The Mentoring Resource Center, in partnership with the Wake Forest Professional Development Center (PDC), is offering a Mentoring Certificate Program featuring courses on effective mentoring and coaching practices. Currently, the dates for our Spring 2018 course offerings for our Introductory Mentoring Certificate and our Mentor Leadership Skills Certificate have passed. Stay tuned for our Fall 2018 course dates!

The following Wake Forest faculty and staff members have completed the Introductory Mentoring Certificate:Allison McWilliams awards certificate to Megan Bosworth

  • Steve Adams (Athletics)
  • Dr. Irma Alarcon (Romance Languages)
  • Molly Bachand (Athletics)
  • Megan Bosworth (Office of Personal & Career Development, Alumni Engagement)
  • Shawn Brodie (Facilities)
  • Jane Caldwell (Athletics)
  • Kevin Cook (Graylyn)
  • Lauren Corbett (ZSR Library)
  • Dr. Kim Creasap (Sociology)
  • Richard Creed (Information Systems)
  • Matt Creeron (Athletics)
  • Dianne Dailey (Athletics)
  • Elizabeth Dam-Regier (Human Resources)
  • Bethany Davoll (Athletics)
  • Jennifer deGuzman (School of Business)
  • Shaun Elliott (Diversity & Inclusion)
  • Dr. Michael Fitch (WFBMC)
  • Lauren Formica (Global Campus Programs)
  • Jake Gellar-Goad (Wake Forest Scholars)
  • Dr. Ted Gellar-Goad (Classical Languages)
  • Dr. Semsa Gogcu (WFBMC)
  • Vicki Keslar (Office of Personal & Career Development)
  • Dr. Jaira J. Harrington (Anna Julia Cooper Center Postdoctoral Fellow, Department of Politics and International Affairs)
  • Luci Hill (Athletics)
  • Jenny Howard (Biology)
  • Pat Idol (Information Systems)
  • John Idzik (Office of Personal & Career Development)
  • Sonya Izzard (Financial and Accounting Services)
  • Dr. Angela King (Chemistry)
  • Willie Lennon (Facilities)
  • Dwight Lewis (Student-Athlete Services)
  • David Link (ZSR Library)
  • Kayla Lisenby (LGBTQ Center)
  • Mary Beth Lock (ZSR Library)
  • Colleen Lofton (Women’s Center)
  • Jessica Long (Office of Personal & Career Development)
  • Jason Lowe (Athletics)
  • Andrew Mann (Athletics)
  • Dr. Anthony Marsh (Dean’s Office)
  • Janet Martin (Facilities)
  • Susan McFadyen (Financial Services)
  • Dr. Paige Meltzer (Women’s Center)
  • Brian Mendenhall (Office of Personal & Career Development)
  • Jessie Merckle (Student-Athlete Services)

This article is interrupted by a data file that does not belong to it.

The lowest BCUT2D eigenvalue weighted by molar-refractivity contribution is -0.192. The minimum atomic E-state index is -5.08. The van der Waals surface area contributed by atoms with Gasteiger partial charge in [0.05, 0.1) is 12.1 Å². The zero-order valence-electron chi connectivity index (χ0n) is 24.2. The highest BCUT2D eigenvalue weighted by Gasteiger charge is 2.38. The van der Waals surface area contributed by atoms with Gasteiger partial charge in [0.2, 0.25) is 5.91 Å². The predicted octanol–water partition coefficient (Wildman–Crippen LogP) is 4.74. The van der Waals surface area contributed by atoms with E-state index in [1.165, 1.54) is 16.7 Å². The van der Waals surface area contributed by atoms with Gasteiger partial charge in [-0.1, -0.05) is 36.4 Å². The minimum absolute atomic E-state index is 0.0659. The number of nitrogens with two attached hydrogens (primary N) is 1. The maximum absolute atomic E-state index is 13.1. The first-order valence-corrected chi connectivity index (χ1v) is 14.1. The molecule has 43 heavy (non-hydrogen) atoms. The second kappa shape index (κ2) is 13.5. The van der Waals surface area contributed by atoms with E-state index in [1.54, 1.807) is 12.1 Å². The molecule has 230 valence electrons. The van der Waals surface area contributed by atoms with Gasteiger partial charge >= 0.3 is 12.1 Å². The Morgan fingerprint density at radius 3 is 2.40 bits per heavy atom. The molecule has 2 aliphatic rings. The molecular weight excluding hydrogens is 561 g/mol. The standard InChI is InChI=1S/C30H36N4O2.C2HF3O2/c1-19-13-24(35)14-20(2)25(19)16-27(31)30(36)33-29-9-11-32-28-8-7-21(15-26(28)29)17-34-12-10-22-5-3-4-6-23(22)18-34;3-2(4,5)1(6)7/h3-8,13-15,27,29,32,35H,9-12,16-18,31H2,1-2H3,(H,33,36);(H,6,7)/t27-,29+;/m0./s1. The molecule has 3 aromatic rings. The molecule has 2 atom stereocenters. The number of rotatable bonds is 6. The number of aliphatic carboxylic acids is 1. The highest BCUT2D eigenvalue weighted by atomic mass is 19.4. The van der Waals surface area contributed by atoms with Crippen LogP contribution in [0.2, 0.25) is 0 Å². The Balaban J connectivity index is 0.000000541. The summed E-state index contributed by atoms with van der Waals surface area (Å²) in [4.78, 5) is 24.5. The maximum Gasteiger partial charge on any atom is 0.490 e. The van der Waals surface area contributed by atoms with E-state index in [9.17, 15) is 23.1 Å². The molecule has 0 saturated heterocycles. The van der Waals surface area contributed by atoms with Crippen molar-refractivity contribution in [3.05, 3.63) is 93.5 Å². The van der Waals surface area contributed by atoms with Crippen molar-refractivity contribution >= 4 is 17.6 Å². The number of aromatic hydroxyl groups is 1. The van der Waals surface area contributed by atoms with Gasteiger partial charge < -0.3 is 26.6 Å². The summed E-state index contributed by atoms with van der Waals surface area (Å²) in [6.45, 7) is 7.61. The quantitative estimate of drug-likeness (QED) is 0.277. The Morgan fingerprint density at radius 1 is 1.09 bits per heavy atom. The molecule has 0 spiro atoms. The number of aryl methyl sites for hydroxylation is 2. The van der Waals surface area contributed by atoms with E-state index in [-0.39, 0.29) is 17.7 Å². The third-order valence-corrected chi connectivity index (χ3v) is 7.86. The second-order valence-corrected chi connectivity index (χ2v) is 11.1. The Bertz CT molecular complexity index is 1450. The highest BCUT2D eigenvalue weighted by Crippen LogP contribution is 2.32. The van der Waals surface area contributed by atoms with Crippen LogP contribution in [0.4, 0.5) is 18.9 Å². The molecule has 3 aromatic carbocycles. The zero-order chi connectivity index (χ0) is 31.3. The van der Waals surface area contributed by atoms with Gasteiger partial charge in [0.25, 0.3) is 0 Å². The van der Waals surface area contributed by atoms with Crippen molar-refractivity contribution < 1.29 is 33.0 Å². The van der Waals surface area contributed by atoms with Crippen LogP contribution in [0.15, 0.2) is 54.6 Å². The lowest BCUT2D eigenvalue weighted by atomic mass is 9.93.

• Rev. K. Monet Rice (Chaplain’s Office)
  • Jamie Montgomery (Athletics)
  • Beth Montplaisir (Safe Office)
  • Roxann Moody (Athletics)
  • Lynn Morgan (Athletics)
  • Thela Muhammad (Facilities)
  • Caroline Neil (Student-Athlete Services)
  • Mike Odom (Athletics)
  • Ashley Owens (Residence Life & Housing)
  • Courtney Owen (Athletics)
  • Natascha Romeo (Health and Exercise Science)
  • Kara Rothberg (Global Programs)
  • Kimberly Snipes (Global Academic Development)
  • Leslie Spencer (University Theatre)
  • Anthony Tang (Alumni Engagement)
  • Christopher Taylor (Information Systems)
  • Brooke Thomas (Athletics)
  • Dr. Michelle Voss Roberts (School of Divinity)
  • Ashley Walker (University Advancement)
  • Ashley Wechter (Student-Athlete Services)
  • Kristin Weisse (Student-Athlete Services)
  • Steven Wicker (Instructional Technology)
  • Kimberly Widener (Financial Services)
  • Tim Wilkinson (Student Engagement)
  • Craig Zakrzewski (Athletics)

The following Wake Forest faculty and staff members have completed the Mentor Leadership Skills Certificate:

  • Lauren Beam (Office of Personal & Career Development)
  • Megan Berlinger (WFBMC)
  • Megan Bosworth (Office of Personal & Career Development, Alumni Engagement)
  • Shawn Brodie (Facilities)
  • Lauren Corbett (ZSR Library)
  • Jennifer deGuzman (School of Business)
  • Shaun Elliott (Diversity and Inclusion)
  • John Friedenberg (Department of Theatre and Dance
  • Jake Gellar-Goad (Wake Forest Scholars)
  • Lynn Hall (WFBMC)
  • Sonya Izzard (Financial Services)
  • Dr. Amanda Jones (Chemistry)
  • William Link (ZSR Library)
  • Mary Beth Lock (ZSR Library)
  • Jessica Long (Office of Personal & Career Development)
  • Andrew Mann (Athletics)
  • Dr. Anthony Marsh (Dean’s Office)
  • Janet Martin (Facilities)
  • Sandra McMullen (Global Programs & Studies)
  • Dr. Paige Meltzer (Women’s Center)
  • Brian Mendenhall (Office of Personal & Career Development)
  • Jonathan Moore (ZSR Library)
  • Thela Muhammad (Facilities)
  • Caroline Neil (Athletics)
  • John Turner (Advancement)
  • Ashley Walker (Advancement)
  • Kimberly Widener (Financial Services)